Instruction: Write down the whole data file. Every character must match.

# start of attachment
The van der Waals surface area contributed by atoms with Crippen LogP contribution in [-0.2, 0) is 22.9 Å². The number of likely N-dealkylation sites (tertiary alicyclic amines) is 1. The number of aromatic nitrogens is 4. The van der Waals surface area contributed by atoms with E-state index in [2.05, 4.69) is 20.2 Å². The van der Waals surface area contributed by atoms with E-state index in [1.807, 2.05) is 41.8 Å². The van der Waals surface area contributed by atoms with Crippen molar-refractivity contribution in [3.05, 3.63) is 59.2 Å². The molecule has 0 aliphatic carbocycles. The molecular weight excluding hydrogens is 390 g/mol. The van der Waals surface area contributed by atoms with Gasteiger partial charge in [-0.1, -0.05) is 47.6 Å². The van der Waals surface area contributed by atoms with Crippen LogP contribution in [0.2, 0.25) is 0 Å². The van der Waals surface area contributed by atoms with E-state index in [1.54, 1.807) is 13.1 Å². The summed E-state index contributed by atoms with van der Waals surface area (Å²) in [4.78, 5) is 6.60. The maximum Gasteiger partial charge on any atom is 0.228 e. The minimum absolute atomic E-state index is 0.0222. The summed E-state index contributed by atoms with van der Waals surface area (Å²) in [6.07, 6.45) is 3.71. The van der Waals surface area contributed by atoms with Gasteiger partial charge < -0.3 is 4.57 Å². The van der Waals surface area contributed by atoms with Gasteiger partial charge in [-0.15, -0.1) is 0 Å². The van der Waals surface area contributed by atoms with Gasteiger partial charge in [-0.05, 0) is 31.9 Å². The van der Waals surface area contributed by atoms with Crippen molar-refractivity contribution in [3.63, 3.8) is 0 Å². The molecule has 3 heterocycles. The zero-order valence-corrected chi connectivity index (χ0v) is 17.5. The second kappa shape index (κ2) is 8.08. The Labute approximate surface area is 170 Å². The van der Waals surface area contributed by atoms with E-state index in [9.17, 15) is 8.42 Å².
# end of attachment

The van der Waals surface area contributed by atoms with Crippen LogP contribution in [-0.2, 0) is 22.9 Å². The number of likely N-dealkylation sites (tertiary alicyclic amines) is 1. The number of aromatic nitrogens is 4. The van der Waals surface area contributed by atoms with E-state index in [2.05, 4.69) is 20.2 Å². The van der Waals surface area contributed by atoms with E-state index in [1.807, 2.05) is 41.8 Å². The van der Waals surface area contributed by atoms with Crippen molar-refractivity contribution in [3.05, 3.63) is 59.2 Å². The molecule has 0 aliphatic carbocycles. The molecular weight excluding hydrogens is 390 g/mol. The van der Waals surface area contributed by atoms with Gasteiger partial charge in [-0.1, -0.05) is 47.6 Å². The van der Waals surface area contributed by atoms with Crippen LogP contribution in [0.2, 0.25) is 0 Å². The van der Waals surface area contributed by atoms with E-state index in [1.54, 1.807) is 13.1 Å². The summed E-state index contributed by atoms with van der Waals surface area (Å²) in [4.78, 5) is 6.60. The maximum Gasteiger partial charge on any atom is 0.228 e. The minimum absolute atomic E-state index is 0.0222. The summed E-state index contributed by atoms with van der Waals surface area (Å²) in [6.07, 6.45) is 3.71. The van der Waals surface area contributed by atoms with Gasteiger partial charge < -0.3 is 4.57 Å². The van der Waals surface area contributed by atoms with Gasteiger partial charge in [-0.15, -0.1) is 0 Å². The van der Waals surface area contributed by atoms with Gasteiger partial charge in [-0.05, 0) is 31.9 Å². The van der Waals surface area contributed by atoms with Crippen molar-refractivity contribution in [3.63, 3.8) is 0 Å². The molecule has 3 heterocycles. The zero-order valence-corrected chi connectivity index (χ0v) is 17.5. The second kappa shape index (κ2) is 8.08. The Labute approximate surface area is 170 Å². The van der Waals surface area contributed by atoms with E-state index in [9.17, 15) is 8.42 Å².